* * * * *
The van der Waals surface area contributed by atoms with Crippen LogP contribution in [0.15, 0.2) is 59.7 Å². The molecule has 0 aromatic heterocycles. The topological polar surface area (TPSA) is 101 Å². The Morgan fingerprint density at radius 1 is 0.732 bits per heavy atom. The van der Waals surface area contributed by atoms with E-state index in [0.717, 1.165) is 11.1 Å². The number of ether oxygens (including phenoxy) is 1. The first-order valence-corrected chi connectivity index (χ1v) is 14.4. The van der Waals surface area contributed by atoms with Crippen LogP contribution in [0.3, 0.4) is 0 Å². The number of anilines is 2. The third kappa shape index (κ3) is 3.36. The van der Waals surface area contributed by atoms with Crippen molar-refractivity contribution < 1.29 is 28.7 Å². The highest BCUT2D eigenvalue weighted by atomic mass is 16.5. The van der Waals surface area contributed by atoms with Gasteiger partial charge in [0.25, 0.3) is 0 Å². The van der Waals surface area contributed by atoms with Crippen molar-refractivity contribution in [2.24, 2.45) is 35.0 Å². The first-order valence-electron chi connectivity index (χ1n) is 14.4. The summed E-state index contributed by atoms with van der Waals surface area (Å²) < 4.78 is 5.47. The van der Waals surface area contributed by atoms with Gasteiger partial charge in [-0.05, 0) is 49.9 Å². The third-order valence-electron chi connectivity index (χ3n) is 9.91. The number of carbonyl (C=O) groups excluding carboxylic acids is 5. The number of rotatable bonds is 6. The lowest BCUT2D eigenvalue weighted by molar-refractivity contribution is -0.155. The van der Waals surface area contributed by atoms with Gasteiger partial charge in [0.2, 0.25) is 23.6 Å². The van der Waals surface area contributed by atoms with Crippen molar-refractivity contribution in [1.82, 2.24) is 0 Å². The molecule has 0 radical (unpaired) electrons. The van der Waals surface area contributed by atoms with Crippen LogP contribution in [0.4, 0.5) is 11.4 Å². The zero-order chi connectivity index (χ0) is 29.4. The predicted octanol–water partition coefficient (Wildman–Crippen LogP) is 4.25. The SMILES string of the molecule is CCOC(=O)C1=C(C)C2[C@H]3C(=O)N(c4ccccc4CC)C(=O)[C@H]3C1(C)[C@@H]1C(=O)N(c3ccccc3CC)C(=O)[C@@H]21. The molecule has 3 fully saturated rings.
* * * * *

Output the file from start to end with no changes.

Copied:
The van der Waals surface area contributed by atoms with Crippen LogP contribution in [0.15, 0.2) is 59.7 Å². The molecule has 0 aromatic heterocycles. The topological polar surface area (TPSA) is 101 Å². The Morgan fingerprint density at radius 1 is 0.732 bits per heavy atom. The van der Waals surface area contributed by atoms with E-state index in [0.717, 1.165) is 11.1 Å². The number of ether oxygens (including phenoxy) is 1. The first-order valence-corrected chi connectivity index (χ1v) is 14.4. The van der Waals surface area contributed by atoms with Crippen LogP contribution in [0.3, 0.4) is 0 Å². The number of anilines is 2. The third kappa shape index (κ3) is 3.36. The van der Waals surface area contributed by atoms with Crippen molar-refractivity contribution < 1.29 is 28.7 Å². The highest BCUT2D eigenvalue weighted by atomic mass is 16.5. The van der Waals surface area contributed by atoms with Gasteiger partial charge in [0.25, 0.3) is 0 Å². The van der Waals surface area contributed by atoms with Crippen molar-refractivity contribution in [2.24, 2.45) is 35.0 Å². The first-order valence-electron chi connectivity index (χ1n) is 14.4. The summed E-state index contributed by atoms with van der Waals surface area (Å²) < 4.78 is 5.47. The van der Waals surface area contributed by atoms with Gasteiger partial charge in [-0.05, 0) is 49.9 Å². The third-order valence-electron chi connectivity index (χ3n) is 9.91. The number of carbonyl (C=O) groups excluding carboxylic acids is 5. The number of rotatable bonds is 6. The lowest BCUT2D eigenvalue weighted by molar-refractivity contribution is -0.155. The van der Waals surface area contributed by atoms with Gasteiger partial charge in [0.2, 0.25) is 23.6 Å². The van der Waals surface area contributed by atoms with Crippen molar-refractivity contribution in [1.82, 2.24) is 0 Å². The molecule has 0 radical (unpaired) electrons. The van der Waals surface area contributed by atoms with Crippen LogP contribution in [0.4, 0.5) is 11.4 Å². The zero-order chi connectivity index (χ0) is 29.4. The predicted octanol–water partition coefficient (Wildman–Crippen LogP) is 4.25. The SMILES string of the molecule is CCOC(=O)C1=C(C)C2[C@H]3C(=O)N(c4ccccc4CC)C(=O)[C@H]3C1(C)[C@@H]1C(=O)N(c3ccccc3CC)C(=O)[C@@H]21. The molecule has 3 fully saturated rings.